LGL Trustees Ltd admits money laundering offences in jersey
LGL Trustees admitted two counts of failing to comply with anti-money laundering rules, between April 2010 and 31 July 2016, in relation to a real estate company that was acting on behalf of the National Bank of Angola.
LGL Trustees will be sentenced before Royal court on 15 February 2021.
The Criminal Case is as follows:-
- Failure to comply with the requirements of Article 11`(l)(f) of the Money Laundering (Jersey) Order 2008 (1 Count)
- Failure to comply with the requirements of Article 3 and Article 13 of the Money Laundering (Jersey) Order 2008 (2 Counts)
Summary - LGL Trustees Ltd Friday 4 December 2020 admitted, failing to
- MAINTAIN appropriate and consistent policies and procedures while they had been conducting a business relationship with Quantum Global Real Estate AG [QGRE], which was acting on behalf of the National Bank of Angola.
- APPLY identification and application measures, When forming a business relationship with QGRE, to the members of the board of the National Bank of Angola.
- ENSURE that certain pieces of information, relating to the board of directors of the National Bank of Angola, were kept up to date.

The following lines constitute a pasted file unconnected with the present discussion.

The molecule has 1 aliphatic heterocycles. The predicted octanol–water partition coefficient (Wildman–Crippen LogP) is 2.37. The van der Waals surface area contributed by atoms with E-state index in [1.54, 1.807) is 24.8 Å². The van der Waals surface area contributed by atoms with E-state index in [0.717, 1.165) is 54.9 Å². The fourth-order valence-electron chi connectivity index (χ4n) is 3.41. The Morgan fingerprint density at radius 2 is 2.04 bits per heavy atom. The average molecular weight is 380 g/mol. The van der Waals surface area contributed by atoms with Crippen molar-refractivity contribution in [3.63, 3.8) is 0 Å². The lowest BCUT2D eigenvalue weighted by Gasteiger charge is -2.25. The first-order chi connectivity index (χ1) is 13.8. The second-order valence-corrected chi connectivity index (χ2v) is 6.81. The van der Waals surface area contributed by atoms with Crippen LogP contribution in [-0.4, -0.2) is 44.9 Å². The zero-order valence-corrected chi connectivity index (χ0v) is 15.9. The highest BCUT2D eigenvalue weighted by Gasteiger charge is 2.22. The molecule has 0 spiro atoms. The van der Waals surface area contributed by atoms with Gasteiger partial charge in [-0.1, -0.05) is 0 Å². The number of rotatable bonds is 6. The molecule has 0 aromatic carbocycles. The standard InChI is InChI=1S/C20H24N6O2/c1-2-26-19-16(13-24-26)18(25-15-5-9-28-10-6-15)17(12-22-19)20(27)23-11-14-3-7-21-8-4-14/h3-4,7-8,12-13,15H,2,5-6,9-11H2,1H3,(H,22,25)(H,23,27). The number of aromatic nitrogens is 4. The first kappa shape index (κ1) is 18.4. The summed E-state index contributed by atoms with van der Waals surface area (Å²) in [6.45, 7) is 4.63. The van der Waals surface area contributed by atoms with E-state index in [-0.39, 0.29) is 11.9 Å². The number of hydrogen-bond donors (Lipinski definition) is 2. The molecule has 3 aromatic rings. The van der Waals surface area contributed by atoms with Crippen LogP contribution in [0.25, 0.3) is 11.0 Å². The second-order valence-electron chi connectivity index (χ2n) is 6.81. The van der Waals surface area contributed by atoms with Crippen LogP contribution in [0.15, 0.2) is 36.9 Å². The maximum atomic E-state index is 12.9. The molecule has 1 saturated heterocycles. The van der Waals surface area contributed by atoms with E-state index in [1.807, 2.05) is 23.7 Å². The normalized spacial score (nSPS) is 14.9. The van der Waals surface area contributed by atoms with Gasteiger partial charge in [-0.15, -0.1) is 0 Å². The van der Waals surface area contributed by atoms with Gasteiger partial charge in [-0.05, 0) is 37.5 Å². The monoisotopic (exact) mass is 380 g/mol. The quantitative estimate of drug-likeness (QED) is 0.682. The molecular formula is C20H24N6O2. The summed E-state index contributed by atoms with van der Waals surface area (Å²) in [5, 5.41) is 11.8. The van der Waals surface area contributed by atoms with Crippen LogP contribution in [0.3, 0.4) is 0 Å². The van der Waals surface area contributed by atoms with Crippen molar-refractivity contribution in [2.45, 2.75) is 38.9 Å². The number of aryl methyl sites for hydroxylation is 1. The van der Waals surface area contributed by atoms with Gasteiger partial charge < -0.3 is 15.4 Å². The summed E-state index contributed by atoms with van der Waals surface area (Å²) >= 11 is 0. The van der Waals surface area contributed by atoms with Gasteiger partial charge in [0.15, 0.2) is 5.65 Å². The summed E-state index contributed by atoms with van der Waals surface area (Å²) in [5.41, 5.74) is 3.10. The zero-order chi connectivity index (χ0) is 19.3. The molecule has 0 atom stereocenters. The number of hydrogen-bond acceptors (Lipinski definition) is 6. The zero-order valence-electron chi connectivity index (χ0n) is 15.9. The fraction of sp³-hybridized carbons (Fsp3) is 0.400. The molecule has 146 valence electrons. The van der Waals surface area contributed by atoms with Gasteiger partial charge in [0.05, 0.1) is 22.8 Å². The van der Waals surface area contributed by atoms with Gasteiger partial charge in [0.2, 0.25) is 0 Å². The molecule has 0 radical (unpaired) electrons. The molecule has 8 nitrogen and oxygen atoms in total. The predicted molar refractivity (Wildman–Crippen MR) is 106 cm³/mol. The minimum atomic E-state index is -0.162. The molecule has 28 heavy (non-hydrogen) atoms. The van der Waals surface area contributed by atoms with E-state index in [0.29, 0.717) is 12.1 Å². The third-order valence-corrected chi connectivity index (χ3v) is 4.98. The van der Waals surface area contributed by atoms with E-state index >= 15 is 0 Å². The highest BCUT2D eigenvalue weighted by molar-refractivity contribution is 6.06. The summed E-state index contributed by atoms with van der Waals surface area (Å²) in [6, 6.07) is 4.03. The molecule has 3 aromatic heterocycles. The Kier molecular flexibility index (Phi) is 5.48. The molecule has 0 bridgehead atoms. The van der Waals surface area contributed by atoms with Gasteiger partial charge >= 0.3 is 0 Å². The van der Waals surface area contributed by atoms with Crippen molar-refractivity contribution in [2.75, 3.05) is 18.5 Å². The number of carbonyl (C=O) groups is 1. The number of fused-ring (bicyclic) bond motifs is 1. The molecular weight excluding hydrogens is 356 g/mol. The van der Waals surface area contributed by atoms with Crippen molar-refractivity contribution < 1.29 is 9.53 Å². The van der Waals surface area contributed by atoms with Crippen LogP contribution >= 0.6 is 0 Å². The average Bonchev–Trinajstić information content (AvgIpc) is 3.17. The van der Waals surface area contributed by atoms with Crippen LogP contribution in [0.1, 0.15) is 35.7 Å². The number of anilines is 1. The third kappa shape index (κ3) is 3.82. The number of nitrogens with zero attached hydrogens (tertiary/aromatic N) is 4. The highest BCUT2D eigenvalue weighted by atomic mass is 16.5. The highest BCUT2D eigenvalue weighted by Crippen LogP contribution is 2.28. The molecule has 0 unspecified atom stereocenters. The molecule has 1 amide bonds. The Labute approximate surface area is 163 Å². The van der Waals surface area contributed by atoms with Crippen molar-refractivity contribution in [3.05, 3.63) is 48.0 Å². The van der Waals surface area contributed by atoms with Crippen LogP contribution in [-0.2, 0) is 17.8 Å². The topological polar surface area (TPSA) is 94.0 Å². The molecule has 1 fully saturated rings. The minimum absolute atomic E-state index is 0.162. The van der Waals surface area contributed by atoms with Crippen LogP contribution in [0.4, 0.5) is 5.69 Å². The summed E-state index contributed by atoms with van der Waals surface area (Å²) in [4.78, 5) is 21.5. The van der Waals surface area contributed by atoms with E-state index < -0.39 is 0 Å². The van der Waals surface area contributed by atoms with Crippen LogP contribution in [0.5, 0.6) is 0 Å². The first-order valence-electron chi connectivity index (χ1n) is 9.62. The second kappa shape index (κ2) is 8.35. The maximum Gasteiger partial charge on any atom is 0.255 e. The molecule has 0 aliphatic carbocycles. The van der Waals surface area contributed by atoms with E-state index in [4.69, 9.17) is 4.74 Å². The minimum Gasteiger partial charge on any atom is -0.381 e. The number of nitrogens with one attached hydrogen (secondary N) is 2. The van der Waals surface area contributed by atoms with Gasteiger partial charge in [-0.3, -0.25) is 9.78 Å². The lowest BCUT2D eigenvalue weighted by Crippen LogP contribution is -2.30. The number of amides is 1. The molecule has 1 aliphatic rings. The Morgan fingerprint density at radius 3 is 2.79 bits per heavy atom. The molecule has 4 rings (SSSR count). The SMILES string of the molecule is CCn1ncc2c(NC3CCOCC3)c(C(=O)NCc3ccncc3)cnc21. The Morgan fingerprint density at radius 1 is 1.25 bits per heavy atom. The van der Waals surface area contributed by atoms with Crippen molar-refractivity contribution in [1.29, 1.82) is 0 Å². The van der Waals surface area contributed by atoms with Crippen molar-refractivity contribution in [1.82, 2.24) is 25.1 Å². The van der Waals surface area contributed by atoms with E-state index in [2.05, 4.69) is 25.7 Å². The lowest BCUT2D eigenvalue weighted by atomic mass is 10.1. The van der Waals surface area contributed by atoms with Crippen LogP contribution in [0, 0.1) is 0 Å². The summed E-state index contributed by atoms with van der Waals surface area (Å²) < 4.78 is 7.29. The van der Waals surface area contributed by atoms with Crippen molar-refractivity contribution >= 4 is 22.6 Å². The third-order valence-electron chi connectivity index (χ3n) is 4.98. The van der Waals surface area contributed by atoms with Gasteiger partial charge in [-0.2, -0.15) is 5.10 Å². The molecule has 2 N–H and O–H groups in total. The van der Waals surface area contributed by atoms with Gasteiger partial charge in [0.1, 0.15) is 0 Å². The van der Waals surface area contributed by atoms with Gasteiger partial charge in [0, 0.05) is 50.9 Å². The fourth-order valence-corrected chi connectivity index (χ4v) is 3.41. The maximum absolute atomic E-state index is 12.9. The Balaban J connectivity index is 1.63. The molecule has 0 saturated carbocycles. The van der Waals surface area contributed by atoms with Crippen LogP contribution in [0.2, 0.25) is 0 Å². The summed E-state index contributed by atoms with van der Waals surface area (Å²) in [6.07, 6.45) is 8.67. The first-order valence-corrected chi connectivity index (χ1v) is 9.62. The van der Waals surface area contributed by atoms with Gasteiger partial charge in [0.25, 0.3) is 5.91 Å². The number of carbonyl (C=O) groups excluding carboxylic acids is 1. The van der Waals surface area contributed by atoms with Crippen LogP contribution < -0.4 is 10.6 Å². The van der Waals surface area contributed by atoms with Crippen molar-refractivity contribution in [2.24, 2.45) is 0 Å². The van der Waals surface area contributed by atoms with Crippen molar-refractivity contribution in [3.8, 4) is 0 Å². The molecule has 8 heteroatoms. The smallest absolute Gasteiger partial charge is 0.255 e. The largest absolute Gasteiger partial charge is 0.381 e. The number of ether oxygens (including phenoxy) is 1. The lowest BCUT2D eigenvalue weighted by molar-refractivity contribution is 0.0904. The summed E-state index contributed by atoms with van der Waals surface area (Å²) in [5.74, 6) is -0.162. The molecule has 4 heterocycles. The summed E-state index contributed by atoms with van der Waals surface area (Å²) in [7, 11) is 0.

THE FIRST CHARGE against LGL Trustees Limited focuses on the period between 1 April 2010 and 31 July 2016.
- that while carrying on a financial services business, the company failed to
- “maintain appropriate and consistent policies and procedures for the assessment and management of risk in order to prevent and detect money laundering."
- This related to its business relationship with Quantum Global Real Estate AG which was acting on the behalf of the National Bank of Angola.
THE SECOND CHARGE focuses on the period between 31 August 2010 and 31 July 2016, during which LGL is said to have “contravened or failed to comply with the requirements” of two articles of the Money Laundering Order, which focus on customer due diligence measures.
- LGL is said to have formed a business relationship with Quantum Global, without the
- “proper application of identification and verification measures” to the members of the Board of the National Bank of Angola in their capacity as controllers.
- Over the same period, the company failed to apply
- “ongoing monitoring measures” by not obtaining and keeping record of information obtained under identification and verification measures.
Advocate William Grace entered guilty pleas to both counts on behalf of the company which was represented by Director John Pirouet.
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